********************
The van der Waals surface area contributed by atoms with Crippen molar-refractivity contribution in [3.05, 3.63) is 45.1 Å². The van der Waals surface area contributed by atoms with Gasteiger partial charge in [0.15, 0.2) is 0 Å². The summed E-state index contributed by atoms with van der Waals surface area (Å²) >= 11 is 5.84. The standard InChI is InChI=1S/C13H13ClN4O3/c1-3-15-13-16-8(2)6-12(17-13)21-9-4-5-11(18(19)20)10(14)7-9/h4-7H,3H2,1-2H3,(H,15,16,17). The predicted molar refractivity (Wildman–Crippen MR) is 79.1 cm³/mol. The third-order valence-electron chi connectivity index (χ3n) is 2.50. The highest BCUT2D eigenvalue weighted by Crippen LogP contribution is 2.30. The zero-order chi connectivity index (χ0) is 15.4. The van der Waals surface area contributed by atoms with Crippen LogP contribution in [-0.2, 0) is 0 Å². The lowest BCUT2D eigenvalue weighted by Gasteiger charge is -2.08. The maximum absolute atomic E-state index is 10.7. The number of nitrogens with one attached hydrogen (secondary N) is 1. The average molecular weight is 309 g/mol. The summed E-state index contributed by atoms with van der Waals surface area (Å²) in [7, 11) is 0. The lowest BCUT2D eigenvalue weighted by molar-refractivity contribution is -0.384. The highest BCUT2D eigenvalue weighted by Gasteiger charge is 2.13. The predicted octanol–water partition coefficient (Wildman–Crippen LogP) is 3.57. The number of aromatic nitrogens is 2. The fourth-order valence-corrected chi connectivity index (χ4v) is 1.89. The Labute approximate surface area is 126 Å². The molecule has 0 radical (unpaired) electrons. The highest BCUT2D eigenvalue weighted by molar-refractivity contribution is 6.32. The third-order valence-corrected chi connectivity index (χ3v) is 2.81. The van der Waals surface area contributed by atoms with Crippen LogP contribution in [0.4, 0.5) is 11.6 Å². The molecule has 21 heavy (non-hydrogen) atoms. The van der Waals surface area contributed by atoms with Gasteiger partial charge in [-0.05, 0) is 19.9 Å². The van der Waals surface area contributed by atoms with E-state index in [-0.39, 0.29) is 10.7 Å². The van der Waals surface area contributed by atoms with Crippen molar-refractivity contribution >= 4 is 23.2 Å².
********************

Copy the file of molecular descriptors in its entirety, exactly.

The van der Waals surface area contributed by atoms with Crippen molar-refractivity contribution in [3.05, 3.63) is 45.1 Å². The van der Waals surface area contributed by atoms with Gasteiger partial charge in [0.15, 0.2) is 0 Å². The summed E-state index contributed by atoms with van der Waals surface area (Å²) >= 11 is 5.84. The standard InChI is InChI=1S/C13H13ClN4O3/c1-3-15-13-16-8(2)6-12(17-13)21-9-4-5-11(18(19)20)10(14)7-9/h4-7H,3H2,1-2H3,(H,15,16,17). The predicted molar refractivity (Wildman–Crippen MR) is 79.1 cm³/mol. The third-order valence-electron chi connectivity index (χ3n) is 2.50. The highest BCUT2D eigenvalue weighted by Crippen LogP contribution is 2.30. The zero-order chi connectivity index (χ0) is 15.4. The van der Waals surface area contributed by atoms with Crippen LogP contribution in [-0.2, 0) is 0 Å². The lowest BCUT2D eigenvalue weighted by Gasteiger charge is -2.08. The maximum absolute atomic E-state index is 10.7. The number of nitrogens with one attached hydrogen (secondary N) is 1. The average molecular weight is 309 g/mol. The summed E-state index contributed by atoms with van der Waals surface area (Å²) in [7, 11) is 0. The lowest BCUT2D eigenvalue weighted by molar-refractivity contribution is -0.384. The highest BCUT2D eigenvalue weighted by Gasteiger charge is 2.13. The predicted octanol–water partition coefficient (Wildman–Crippen LogP) is 3.57. The number of aromatic nitrogens is 2. The fourth-order valence-corrected chi connectivity index (χ4v) is 1.89. The Labute approximate surface area is 126 Å². The molecule has 0 radical (unpaired) electrons. The highest BCUT2D eigenvalue weighted by molar-refractivity contribution is 6.32. The third-order valence-corrected chi connectivity index (χ3v) is 2.81. The van der Waals surface area contributed by atoms with Crippen LogP contribution in [0.4, 0.5) is 11.6 Å². The molecule has 21 heavy (non-hydrogen) atoms. The van der Waals surface area contributed by atoms with Gasteiger partial charge in [-0.05, 0) is 19.9 Å². The van der Waals surface area contributed by atoms with E-state index in [-0.39, 0.29) is 10.7 Å². The van der Waals surface area contributed by atoms with Crippen molar-refractivity contribution >= 4 is 23.2 Å².